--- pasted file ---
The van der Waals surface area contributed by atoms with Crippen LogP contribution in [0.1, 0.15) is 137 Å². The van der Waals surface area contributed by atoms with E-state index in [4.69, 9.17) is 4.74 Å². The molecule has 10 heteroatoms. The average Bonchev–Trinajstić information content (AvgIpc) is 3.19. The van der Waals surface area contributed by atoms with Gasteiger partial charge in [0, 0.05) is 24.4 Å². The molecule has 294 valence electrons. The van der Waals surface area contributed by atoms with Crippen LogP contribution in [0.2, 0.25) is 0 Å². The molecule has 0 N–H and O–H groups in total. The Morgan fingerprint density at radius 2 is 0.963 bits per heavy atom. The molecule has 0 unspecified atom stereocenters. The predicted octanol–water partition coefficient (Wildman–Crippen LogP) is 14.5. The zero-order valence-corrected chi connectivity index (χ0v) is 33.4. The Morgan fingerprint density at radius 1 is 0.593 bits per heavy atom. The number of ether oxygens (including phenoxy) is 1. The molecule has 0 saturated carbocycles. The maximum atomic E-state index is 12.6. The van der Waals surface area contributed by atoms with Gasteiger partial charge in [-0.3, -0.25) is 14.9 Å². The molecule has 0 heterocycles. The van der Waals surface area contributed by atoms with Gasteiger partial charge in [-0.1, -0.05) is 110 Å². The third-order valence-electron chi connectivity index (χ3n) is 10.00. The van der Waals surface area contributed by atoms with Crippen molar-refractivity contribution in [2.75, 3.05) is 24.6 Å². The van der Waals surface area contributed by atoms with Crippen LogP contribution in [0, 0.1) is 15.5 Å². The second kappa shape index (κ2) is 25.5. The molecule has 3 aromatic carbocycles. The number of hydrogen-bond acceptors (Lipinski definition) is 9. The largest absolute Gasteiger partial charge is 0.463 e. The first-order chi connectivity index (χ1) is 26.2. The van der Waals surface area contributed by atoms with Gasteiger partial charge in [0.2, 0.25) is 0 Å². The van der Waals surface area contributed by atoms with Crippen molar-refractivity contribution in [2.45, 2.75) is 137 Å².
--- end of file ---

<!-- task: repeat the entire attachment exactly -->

The van der Waals surface area contributed by atoms with Crippen LogP contribution in [0.1, 0.15) is 137 Å². The van der Waals surface area contributed by atoms with E-state index in [4.69, 9.17) is 4.74 Å². The molecule has 10 heteroatoms. The average Bonchev–Trinajstić information content (AvgIpc) is 3.19. The van der Waals surface area contributed by atoms with Gasteiger partial charge in [0, 0.05) is 24.4 Å². The molecule has 294 valence electrons. The van der Waals surface area contributed by atoms with Crippen LogP contribution in [0.2, 0.25) is 0 Å². The molecule has 0 N–H and O–H groups in total. The Morgan fingerprint density at radius 2 is 0.963 bits per heavy atom. The molecule has 0 unspecified atom stereocenters. The predicted octanol–water partition coefficient (Wildman–Crippen LogP) is 14.5. The zero-order valence-corrected chi connectivity index (χ0v) is 33.4. The Morgan fingerprint density at radius 1 is 0.593 bits per heavy atom. The number of ether oxygens (including phenoxy) is 1. The molecule has 0 saturated carbocycles. The maximum atomic E-state index is 12.6. The van der Waals surface area contributed by atoms with Gasteiger partial charge in [-0.3, -0.25) is 14.9 Å². The molecule has 0 heterocycles. The van der Waals surface area contributed by atoms with Gasteiger partial charge in [-0.1, -0.05) is 110 Å². The third-order valence-electron chi connectivity index (χ3n) is 10.00. The van der Waals surface area contributed by atoms with Crippen molar-refractivity contribution in [2.75, 3.05) is 24.6 Å². The van der Waals surface area contributed by atoms with Crippen LogP contribution in [0, 0.1) is 15.5 Å². The second kappa shape index (κ2) is 25.5. The molecule has 3 aromatic carbocycles. The number of hydrogen-bond acceptors (Lipinski definition) is 9. The largest absolute Gasteiger partial charge is 0.463 e. The first-order chi connectivity index (χ1) is 26.2. The van der Waals surface area contributed by atoms with Gasteiger partial charge in [0.2, 0.25) is 0 Å². The van der Waals surface area contributed by atoms with Crippen molar-refractivity contribution in [2.45, 2.75) is 137 Å².